Amount £301,287 (GBP)
Organisation The Royal Society 
Sector Charity/Non Profit
Country United Kingdom
Start 09/2011 
End 09/2014
Title screening system for wide range glycopeptide antibiotics 
Description based on our experience working on molecular mechanism of vancomycin resistance particularlly controlled by two-component system VanR/S, we have constructed various different type of bioassay systems for broad range of glycopeptide antibiotics via creaing a glycopeptide dependent cell lines. 
Type Of Material Cell line 
Year Produced 2007 
Provided To Others? Yes  
Impact This simple bioassay system analogous to what we have patented previously will enable us to sceen and discover novel glycopeptide antibiotics. In collaboration with a Korean group who provided us a library of natural compounds extracted from about 10000 different actinomycete species, we were able to isolate one which may be a novel glycopeptide antibiotic so far. We are on the process of analysing the compound as well as the producer strain and we are screening for more. 
Description VanS-ligand Gerry Wright 
Organisation McMaster University
Country Canada 
Sector Academic/University 
PI Contribution My group has provided expertise and results from molecular genetic analysis.
Collaborator Contribution Professor Gerry Wright group provided an important biochemical result for the work which complemented the genetic results provided from my group. We have just submitted the outcome of this collaboration to Nature Chemical Biology.
Impact The first result from this collaboration has recently been submitted for publication in Nature Chemical Biology (although not yet accepted for the publication). It is envisaged that this work will lead to further collaboration between the groups because the study so far has thrown up many interesting new questions.
Start Year 2007
Description screening for new glycopeptide antibiotics 
Organisation Myongji University
Country Korea, Republic of 
Sector Academic/University 
PI Contribution My group has developed a simple bioassay tool which is able to screen glycopeptide antibiotics specifically.
Collaborator Contribution Professor Suh's group in Myongji University has establisehd a natural product extract library from over 10000 different actinomycetes so we screened them using the bioassay tool that we develped in collaboration and finally managed to identified a new actinomycete isolate producing a glycopeptide antibiotic.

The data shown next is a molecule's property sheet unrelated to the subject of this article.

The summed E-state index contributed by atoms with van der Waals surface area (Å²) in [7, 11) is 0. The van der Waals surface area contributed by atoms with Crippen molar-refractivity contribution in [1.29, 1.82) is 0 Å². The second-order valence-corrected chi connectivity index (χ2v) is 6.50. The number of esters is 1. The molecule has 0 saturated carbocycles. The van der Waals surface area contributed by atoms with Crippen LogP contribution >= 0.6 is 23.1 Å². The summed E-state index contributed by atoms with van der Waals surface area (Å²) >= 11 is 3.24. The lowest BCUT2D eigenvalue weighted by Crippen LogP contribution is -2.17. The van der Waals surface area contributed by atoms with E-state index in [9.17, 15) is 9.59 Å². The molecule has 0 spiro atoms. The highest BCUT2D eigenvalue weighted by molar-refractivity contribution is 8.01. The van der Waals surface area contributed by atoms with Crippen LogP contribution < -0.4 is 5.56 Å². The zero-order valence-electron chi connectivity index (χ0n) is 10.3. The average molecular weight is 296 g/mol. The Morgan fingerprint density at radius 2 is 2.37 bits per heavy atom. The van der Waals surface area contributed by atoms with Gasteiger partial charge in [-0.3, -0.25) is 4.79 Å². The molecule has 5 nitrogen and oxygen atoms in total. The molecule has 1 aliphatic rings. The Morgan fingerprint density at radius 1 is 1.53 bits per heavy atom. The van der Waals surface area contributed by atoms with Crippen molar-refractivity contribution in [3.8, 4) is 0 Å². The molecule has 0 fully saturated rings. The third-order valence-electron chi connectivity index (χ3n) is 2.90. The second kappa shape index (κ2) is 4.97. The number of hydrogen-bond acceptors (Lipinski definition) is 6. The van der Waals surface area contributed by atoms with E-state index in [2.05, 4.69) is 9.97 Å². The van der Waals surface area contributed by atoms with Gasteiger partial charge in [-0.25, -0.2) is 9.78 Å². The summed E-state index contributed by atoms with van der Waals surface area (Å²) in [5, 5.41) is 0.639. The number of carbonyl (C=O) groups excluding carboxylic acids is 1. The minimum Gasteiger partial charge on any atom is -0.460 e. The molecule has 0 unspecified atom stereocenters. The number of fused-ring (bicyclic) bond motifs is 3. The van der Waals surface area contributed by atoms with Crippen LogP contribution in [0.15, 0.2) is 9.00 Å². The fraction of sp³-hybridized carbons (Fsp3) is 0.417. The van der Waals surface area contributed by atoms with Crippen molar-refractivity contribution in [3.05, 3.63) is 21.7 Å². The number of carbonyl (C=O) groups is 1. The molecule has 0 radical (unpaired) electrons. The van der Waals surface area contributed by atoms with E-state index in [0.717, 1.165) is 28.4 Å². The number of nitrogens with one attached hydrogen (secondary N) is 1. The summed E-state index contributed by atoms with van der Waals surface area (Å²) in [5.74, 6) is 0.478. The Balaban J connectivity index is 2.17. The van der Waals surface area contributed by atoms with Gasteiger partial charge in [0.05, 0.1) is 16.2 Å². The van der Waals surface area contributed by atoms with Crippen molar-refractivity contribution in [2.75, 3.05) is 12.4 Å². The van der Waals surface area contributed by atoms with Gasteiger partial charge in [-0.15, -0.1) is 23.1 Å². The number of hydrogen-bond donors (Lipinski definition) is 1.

Impact - the collaboration produced 2 publications and is like to produce 1-2 more publication within next year. - the collaboration is still on going and we are discussing in a stage where we may apply for an internatioanl collaboration grant proposal in near future.
Start Year 2007
Description 'The Magic of DNA' on 2009 Cambridge Sicence Day and School Visit Day 
Form Of Engagement Activity Participation in an open day or visit at my research institution
Part Of Official Scheme? No
Geographic Reach Local
Primary Audience Public/other audiences
Results and Impact about 500 people within age 8-60 attended for hands-on activity, presentation and talks

also 50 schools pupils attended the same activity but organised in a different day in the Department

I've got loads positive feedbacks by emails.
Year(s) Of Engagement Activity 2009,2013
Description Antibiotic Unearthed school project 
Form Of Engagement Activity Participation in an activity, workshop or similar
Part Of Official Scheme? No
Geographic Reach Local
Primary Audience Schools
Results and Impact I have started to be involved in a school project called the 'Antibiotic Unearthed' since 2016 summer with attending a summer school at Reading University in July 2016. This project is sponsored by Microbiology Society UK which was a good opportunity for outreach experience. The project involves visiting Oxfordshire UTO in Didcot, Oxfordshire every Wednesday morning since January 2017 till Easter term to lecture and demonstrate our usual lab work particularly to do with discovering antibiotics from soil samples to school students. We repeated this again from September 2017 till January 2018 and are willing to continue this activity.
Year(s) Of Engagement Activity 2016,2017,2018